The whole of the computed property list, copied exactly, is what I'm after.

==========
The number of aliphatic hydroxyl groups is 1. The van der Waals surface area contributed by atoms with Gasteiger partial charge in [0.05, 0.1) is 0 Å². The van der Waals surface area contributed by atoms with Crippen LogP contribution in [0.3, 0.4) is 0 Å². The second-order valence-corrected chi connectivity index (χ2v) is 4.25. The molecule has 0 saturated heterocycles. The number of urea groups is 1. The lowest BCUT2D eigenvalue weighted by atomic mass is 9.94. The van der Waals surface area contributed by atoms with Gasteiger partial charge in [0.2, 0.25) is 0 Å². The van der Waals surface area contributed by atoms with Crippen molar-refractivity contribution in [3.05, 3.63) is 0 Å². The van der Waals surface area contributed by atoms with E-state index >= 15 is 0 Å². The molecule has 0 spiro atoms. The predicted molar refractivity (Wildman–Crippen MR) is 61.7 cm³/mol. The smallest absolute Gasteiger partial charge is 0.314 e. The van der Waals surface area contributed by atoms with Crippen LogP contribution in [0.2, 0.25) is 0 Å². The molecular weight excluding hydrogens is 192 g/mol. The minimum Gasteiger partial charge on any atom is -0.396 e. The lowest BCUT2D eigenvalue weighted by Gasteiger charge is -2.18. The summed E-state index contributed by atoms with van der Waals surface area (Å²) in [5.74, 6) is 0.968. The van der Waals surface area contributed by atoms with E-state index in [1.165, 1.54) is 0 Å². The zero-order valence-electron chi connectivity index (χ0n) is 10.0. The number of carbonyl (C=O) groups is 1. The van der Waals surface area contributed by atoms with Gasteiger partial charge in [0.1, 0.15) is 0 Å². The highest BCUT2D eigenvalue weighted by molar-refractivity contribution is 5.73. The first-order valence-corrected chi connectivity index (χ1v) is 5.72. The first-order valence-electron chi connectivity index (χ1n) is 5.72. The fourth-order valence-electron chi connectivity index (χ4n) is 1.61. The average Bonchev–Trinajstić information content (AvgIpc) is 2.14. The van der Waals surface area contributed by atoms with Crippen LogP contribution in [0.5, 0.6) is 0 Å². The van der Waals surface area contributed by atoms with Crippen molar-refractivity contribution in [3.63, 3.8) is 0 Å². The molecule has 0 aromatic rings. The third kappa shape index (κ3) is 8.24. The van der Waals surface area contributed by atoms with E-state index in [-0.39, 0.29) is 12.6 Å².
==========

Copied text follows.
The number of aliphatic hydroxyl groups is 1. The van der Waals surface area contributed by atoms with Gasteiger partial charge in [0.05, 0.1) is 0 Å². The van der Waals surface area contributed by atoms with Crippen LogP contribution in [0.3, 0.4) is 0 Å². The second-order valence-corrected chi connectivity index (χ2v) is 4.25. The molecule has 0 saturated heterocycles. The number of urea groups is 1. The lowest BCUT2D eigenvalue weighted by atomic mass is 9.94. The van der Waals surface area contributed by atoms with Gasteiger partial charge in [0.2, 0.25) is 0 Å². The van der Waals surface area contributed by atoms with Crippen molar-refractivity contribution in [3.05, 3.63) is 0 Å². The van der Waals surface area contributed by atoms with E-state index >= 15 is 0 Å². The molecule has 0 spiro atoms. The predicted molar refractivity (Wildman–Crippen MR) is 61.7 cm³/mol. The smallest absolute Gasteiger partial charge is 0.314 e. The van der Waals surface area contributed by atoms with Crippen LogP contribution in [0.2, 0.25) is 0 Å². The molecular weight excluding hydrogens is 192 g/mol. The minimum Gasteiger partial charge on any atom is -0.396 e. The lowest BCUT2D eigenvalue weighted by Gasteiger charge is -2.18. The summed E-state index contributed by atoms with van der Waals surface area (Å²) in [5.74, 6) is 0.968. The van der Waals surface area contributed by atoms with E-state index in [1.165, 1.54) is 0 Å². The zero-order valence-electron chi connectivity index (χ0n) is 10.0. The number of carbonyl (C=O) groups is 1. The van der Waals surface area contributed by atoms with Gasteiger partial charge in [0.1, 0.15) is 0 Å². The highest BCUT2D eigenvalue weighted by molar-refractivity contribution is 5.73. The first-order valence-corrected chi connectivity index (χ1v) is 5.72. The first-order valence-electron chi connectivity index (χ1n) is 5.72. The fourth-order valence-electron chi connectivity index (χ4n) is 1.61. The average Bonchev–Trinajstić information content (AvgIpc) is 2.14. The van der Waals surface area contributed by atoms with Crippen LogP contribution in [0.5, 0.6) is 0 Å². The van der Waals surface area contributed by atoms with Crippen molar-refractivity contribution in [3.63, 3.8) is 0 Å². The molecule has 0 aromatic rings. The third kappa shape index (κ3) is 8.24. The van der Waals surface area contributed by atoms with E-state index in [-0.39, 0.29) is 12.6 Å².